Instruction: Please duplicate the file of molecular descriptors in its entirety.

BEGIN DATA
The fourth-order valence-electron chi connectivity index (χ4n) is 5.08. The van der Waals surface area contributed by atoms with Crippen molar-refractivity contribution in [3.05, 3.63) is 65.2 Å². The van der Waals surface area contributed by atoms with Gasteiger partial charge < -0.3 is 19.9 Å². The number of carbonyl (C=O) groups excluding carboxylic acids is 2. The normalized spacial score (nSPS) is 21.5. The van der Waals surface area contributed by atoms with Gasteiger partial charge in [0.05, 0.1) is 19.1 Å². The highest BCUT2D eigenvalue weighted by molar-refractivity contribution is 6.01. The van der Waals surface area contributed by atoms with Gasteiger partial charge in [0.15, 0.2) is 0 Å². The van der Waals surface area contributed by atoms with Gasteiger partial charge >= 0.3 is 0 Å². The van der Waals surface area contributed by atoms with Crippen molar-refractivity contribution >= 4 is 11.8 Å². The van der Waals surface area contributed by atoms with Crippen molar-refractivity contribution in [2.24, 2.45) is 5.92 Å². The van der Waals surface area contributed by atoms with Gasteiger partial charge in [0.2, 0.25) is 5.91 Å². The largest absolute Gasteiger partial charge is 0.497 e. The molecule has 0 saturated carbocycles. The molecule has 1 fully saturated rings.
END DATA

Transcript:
The fourth-order valence-electron chi connectivity index (χ4n) is 5.08. The van der Waals surface area contributed by atoms with Crippen molar-refractivity contribution in [3.05, 3.63) is 65.2 Å². The van der Waals surface area contributed by atoms with Gasteiger partial charge < -0.3 is 19.9 Å². The number of carbonyl (C=O) groups excluding carboxylic acids is 2. The normalized spacial score (nSPS) is 21.5. The van der Waals surface area contributed by atoms with Gasteiger partial charge in [0.05, 0.1) is 19.1 Å². The highest BCUT2D eigenvalue weighted by molar-refractivity contribution is 6.01. The van der Waals surface area contributed by atoms with Gasteiger partial charge in [0.15, 0.2) is 0 Å². The van der Waals surface area contributed by atoms with Gasteiger partial charge >= 0.3 is 0 Å². The van der Waals surface area contributed by atoms with Crippen molar-refractivity contribution >= 4 is 11.8 Å². The van der Waals surface area contributed by atoms with Crippen molar-refractivity contribution in [2.24, 2.45) is 5.92 Å². The van der Waals surface area contributed by atoms with Gasteiger partial charge in [0.2, 0.25) is 5.91 Å². The largest absolute Gasteiger partial charge is 0.497 e. The molecule has 0 saturated carbocycles. The molecule has 1 fully saturated rings.